Rethinking Medieval Translation: Ethics, Politics, Theory

Overview

"Engaging and informative to read, challenging in its assertions, and provocative in the best way, inviting the reader to sift, correlate and reflect on the broader applicability of points made in reference to a specific text or exchange." Professor Carolyne P. Collette, Mount Holyoke College. Medieval notions of translatio raise issues that have since been debated in contemporary translation studies concerning the translator's role as interpreter or author; the ability of translation to reinforce or unsettle linguistic or political dominance; ...

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Overview

"Engaging and informative to read, challenging in its assertions, and provocative in the best way, inviting the reader to sift, correlate and reflect on the broader applicability of points made in reference to a specific text or exchange." Professor Carolyne P. Collette, Mount Holyoke College. Medieval notions of translatio raise issues that have since been debated in contemporary translation studies concerning the translator's role as interpreter or author; the ability of translation to reinforce or unsettle linguistic or political dominance; and translation's capacity for establishing cultural contact, or participating in cultural appropriation or effacement. This collection puts these ethical and political issues centre stage, asking whether questions currently being posed by theorists of translation need rethinking or revising when brought into dialogue with medieval examples. Contributors explore translation - as a practice, a necessity, an impossibility and a multi-media form - through multiple perspectives on language, theory, dissemination and cultural transmission. Exploring texts, authors, languages and genres not often brought together in a single volume, individual essays focus on topics such as the politics of multilingualism, the role of translation in conflict situations, the translator's invisibility, hospitality, untranslatability and the limits of translation as a category. Emma Campbell is Associate Professor in French at the University of Warwick; Robert Mills is Lecturer in History of Art at University College London. Contributors: William Burgwinkle, Ardis Butterfield, Emma Campbell, Marilynn Desmond, Simon Gaunt, Jane Gilbert, Miranda Griffin, Noah D. Guynn, Catherine Léglu, Robert Mills, Zrinka Stahuljak, Luke Sunderland

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Product Details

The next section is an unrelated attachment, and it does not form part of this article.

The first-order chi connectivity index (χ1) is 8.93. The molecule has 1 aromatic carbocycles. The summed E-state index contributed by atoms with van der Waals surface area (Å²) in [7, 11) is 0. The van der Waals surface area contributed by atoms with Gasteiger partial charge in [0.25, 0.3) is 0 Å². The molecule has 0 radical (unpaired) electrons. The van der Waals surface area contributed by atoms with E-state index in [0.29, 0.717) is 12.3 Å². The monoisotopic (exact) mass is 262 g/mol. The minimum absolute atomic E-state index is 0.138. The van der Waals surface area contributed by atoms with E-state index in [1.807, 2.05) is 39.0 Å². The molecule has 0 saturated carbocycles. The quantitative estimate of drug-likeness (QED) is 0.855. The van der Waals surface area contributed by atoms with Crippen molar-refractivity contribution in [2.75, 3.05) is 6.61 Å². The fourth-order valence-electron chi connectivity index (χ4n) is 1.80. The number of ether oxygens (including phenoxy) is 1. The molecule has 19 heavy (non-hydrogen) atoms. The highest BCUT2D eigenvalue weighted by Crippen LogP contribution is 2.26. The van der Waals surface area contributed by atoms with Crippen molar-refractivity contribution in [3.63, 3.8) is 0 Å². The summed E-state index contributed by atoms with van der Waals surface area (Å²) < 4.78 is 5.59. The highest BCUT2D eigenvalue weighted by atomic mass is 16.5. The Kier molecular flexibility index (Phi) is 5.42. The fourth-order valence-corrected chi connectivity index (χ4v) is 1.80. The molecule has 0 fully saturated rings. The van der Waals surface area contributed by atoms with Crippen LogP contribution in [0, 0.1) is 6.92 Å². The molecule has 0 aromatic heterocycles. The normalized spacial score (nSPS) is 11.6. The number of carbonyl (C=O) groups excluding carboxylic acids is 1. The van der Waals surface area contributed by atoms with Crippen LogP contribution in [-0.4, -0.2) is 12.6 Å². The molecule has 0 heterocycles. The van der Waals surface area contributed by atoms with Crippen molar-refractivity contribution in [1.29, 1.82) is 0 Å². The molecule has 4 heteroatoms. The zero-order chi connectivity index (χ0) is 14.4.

• ISBN-13: 9781843843290
  • Publisher: Boydell & Brewer, Limited
  • Publication date: 11/15/2012
  • Pages: 296
  • Product dimensions: 6.20 (w) x 9.50 (h) x 0.40 (d)

Table of Contents

List of Illustrations vii

List of Contributors ix

Acknowledgements xii

Introduction: Rethinking Medieval Translation Emma Campbell Robert Mills 1

1 On Not Knowing Greek: Leonzio Pilatus's Rendition of the Iliad and the Translatio of Mediterranean Identities Marilynn Desmond 21

2 Translation and Transformation in the Ovide moralisé Miranda Griffin 41

3 Translating Lucretia: Word, Image and 'Ethical Non-Indifference' in Simon de Hesdin's Translation of Valerius Maximus's Facta et dicta memorabilia Catherine Léglu 61

4 Translating Catharsis: Aristotle and Averroës, the Scholastics and the Basochiens Noah D. Guynn 84

5 The Ethics of Translatio in Rutebeuf's Miracle de Théophile Emma Campbell 107

6 Invisible Translation, Language Difference and the Scandal of Becket's Mother Robert Mills 125

7 Medieval Fixers: Politics of Interpreting in Western Historiography Zrinka Stahuljak 147

8 The Task of the Dérimeur: Benjamin and Translation into Prose in Fifteenth-Century French Literature Jane Gilbert 164

9 The Translator as Interpretant: Passing in/on the Work of Ramon Llull William Burgwinkle 184

10 Rough Translation: Charles d'Orléans, Lydgate and Hoccleve Ardis Butterfield 204

11 Bueve d'Hantone/Bovo d'Antona: Exile, Translation and the History of the Chanson de geste Luke Sunderland 226

Untranslatable: A Response Simon Gaunt 243

Bibliography 257

Index 285

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